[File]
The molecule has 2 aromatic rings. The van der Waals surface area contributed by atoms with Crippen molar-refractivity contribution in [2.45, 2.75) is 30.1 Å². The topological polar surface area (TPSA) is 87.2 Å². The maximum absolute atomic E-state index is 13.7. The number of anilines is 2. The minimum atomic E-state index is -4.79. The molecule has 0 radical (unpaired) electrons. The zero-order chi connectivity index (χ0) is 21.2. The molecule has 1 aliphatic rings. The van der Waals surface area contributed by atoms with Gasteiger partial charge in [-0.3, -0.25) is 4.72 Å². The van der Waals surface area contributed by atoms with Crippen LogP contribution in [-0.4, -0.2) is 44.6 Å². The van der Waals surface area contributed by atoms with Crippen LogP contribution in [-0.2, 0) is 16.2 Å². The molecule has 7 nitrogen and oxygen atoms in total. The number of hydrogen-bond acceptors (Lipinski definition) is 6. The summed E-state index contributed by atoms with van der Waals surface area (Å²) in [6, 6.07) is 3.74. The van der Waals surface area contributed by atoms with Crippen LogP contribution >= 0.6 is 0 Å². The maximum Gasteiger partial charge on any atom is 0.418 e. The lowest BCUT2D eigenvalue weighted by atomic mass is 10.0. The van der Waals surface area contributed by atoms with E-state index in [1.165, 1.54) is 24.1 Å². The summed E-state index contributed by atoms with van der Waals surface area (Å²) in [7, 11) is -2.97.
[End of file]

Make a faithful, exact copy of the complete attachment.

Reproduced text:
The molecule has 2 aromatic rings. The van der Waals surface area contributed by atoms with Crippen molar-refractivity contribution in [2.45, 2.75) is 30.1 Å². The topological polar surface area (TPSA) is 87.2 Å². The maximum absolute atomic E-state index is 13.7. The number of anilines is 2. The minimum atomic E-state index is -4.79. The molecule has 0 radical (unpaired) electrons. The zero-order chi connectivity index (χ0) is 21.2. The molecule has 1 aliphatic rings. The van der Waals surface area contributed by atoms with Gasteiger partial charge in [-0.3, -0.25) is 4.72 Å². The van der Waals surface area contributed by atoms with Crippen LogP contribution in [-0.4, -0.2) is 44.6 Å². The van der Waals surface area contributed by atoms with Crippen LogP contribution in [-0.2, 0) is 16.2 Å². The molecule has 7 nitrogen and oxygen atoms in total. The number of hydrogen-bond acceptors (Lipinski definition) is 6. The summed E-state index contributed by atoms with van der Waals surface area (Å²) in [6, 6.07) is 3.74. The van der Waals surface area contributed by atoms with Crippen LogP contribution >= 0.6 is 0 Å². The maximum Gasteiger partial charge on any atom is 0.418 e. The lowest BCUT2D eigenvalue weighted by atomic mass is 10.0. The van der Waals surface area contributed by atoms with E-state index in [1.165, 1.54) is 24.1 Å². The summed E-state index contributed by atoms with van der Waals surface area (Å²) in [7, 11) is -2.97.